German government finalizes its war budget

Unlimited funds for war and armaments, cuts in social spending and higher energy prices—this is the core of the German government’s 2024 budget, which Chancellor Olaf Scholz (Social Democratic Party–SPD), Economics Minister Robert Habeck (Greens) and Finance Minister Christian Lindner (Free Democratic Party–FDP) agreed last Wednesday morning after meetings over several nights.

The agreement is expected to be passed by the Bundesrat and the Bundestag (the upper and lower houses of parliament) on February 2, one month after the start of the financial year.

Federal Chancellor Olaf Scholz on December 13 during his government statement in the Bundestag [Photo by DBT / Florian Gaertner / photothek]

The renegotiation of the budget had become necessary after the Supreme Court ruled on November 15 that the transfer of €60 billion, originally intended to fight the coronavirus, to the Climate Fund was unlawful, tearing a deep hole in the planned expenditure.

The judgment triggered a crisis in the governing coalition. The SPD, Greens and FDP are agreed on the basic issues. They had already planned record spending on the military and massive cuts in social, education and health spending in the original draft budget.

But in view of the growing opposition to the budget, the parties argued behind the scenes about the concrete implementation of the austerity programme. At the same time, they claimed there would be no further social cuts. This, however, was nothing but window dressing.

The end result articulates the interests of the banks and business organisations to which the tripartite coalition is committed. Scholz, Habeck and Lindner agreed to adhere to the debt ceiling in 2024, although it would have been legally possible to suspend it once again, as in the current year. This means that the holes in the budget must be plugged through cuts or additional revenue.

Sticking to the debt ceiling will not only affect the 2024 federal budget, but also that of the following years, as well as the budgets of the federal states and local authorities, which cover a large proportion of education and social spending. In view of rising unemployment figures and sluggish economic growth, further social cuts are inevitable.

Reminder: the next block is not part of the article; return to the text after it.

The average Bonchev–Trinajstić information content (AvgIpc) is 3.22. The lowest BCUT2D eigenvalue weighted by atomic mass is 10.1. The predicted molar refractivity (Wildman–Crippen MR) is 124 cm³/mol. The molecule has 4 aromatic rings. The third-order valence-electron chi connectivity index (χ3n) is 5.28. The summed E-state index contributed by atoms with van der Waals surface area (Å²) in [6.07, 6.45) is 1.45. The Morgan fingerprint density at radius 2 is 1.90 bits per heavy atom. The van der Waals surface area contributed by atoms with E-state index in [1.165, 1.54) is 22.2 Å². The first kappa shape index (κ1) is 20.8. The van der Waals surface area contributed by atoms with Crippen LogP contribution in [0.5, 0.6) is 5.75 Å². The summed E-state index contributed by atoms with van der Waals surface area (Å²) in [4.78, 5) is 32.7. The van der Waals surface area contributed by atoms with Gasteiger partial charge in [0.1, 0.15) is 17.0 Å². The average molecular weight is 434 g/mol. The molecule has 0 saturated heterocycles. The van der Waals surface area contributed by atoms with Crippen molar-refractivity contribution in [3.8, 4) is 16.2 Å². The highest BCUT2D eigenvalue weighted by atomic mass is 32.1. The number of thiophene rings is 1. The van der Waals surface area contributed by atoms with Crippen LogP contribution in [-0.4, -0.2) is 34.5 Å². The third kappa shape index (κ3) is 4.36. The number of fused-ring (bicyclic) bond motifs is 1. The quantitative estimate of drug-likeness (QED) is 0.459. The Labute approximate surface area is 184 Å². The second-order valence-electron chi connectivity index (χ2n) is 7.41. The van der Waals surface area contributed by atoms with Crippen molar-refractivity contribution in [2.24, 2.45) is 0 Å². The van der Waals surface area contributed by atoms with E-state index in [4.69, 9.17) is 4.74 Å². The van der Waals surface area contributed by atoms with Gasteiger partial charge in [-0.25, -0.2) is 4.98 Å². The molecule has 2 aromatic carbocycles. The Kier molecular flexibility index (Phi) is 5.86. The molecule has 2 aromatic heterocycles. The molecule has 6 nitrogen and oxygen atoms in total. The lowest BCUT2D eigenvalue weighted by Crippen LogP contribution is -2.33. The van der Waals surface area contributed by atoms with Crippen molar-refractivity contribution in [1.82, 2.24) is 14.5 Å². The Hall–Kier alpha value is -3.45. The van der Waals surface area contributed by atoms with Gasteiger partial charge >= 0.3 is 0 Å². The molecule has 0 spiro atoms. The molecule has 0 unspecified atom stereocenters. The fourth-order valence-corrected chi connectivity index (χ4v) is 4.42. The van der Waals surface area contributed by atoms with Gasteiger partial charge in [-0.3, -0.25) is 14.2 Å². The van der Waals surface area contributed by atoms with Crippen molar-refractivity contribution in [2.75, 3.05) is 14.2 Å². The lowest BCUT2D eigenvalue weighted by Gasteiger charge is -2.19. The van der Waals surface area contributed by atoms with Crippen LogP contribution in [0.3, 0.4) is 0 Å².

The agreement between the three coalition partners allows an exception to the debt ceiling in only one case: a further escalation of the war in Ukraine. The government wants to ensure at all costs a continuation of the carnage, which has already cost the lives of hundreds of thousands of Ukrainian and Russian soldiers.

In a government statement in the Bundestag following the agreement on the budget, Chancellor Scholz declared: “If the situation worsens as a result of Russia’s war against Ukraine—if, for example, the situation on the front deteriorates because other supporters reduce their aid to Ukraine, increasing the threat to Germany and Europe—then we will have to respond.” Scholz said it had already been agreed to propose to the Bundestag that the debt ceiling be exceeded should such a situation arise.

The current draft budget for the coming year includes 8 billion euros for arms deliveries to Ukraine, billions more in aid for the overall Ukrainian budget, and 6 billion to support Ukrainian refugees in Germany. This does not include the 50 billion euros with which the European Union intends to support Ukraine in the coming years, although Germany is contributing a considerable amount to this fund.

Added to this is the highest military budget in the history of the Federal Republic of Germany. In 2024, it will total €85.5 billion—spread across various budget items and special funds—which is 26 percent more than in 2023.

This huge expenditure on war and armaments will not be affected by the budget cuts. As Scholz said in his government statement, the military spending serves German great power interests. He spoke of the “historic opportunity” to “firmly anchor Ukraine, Georgia and the countries of the Western Balkans in Europe once and for all.” This will “benefit the region, but it will also benefit a geopolitical EU,” he added.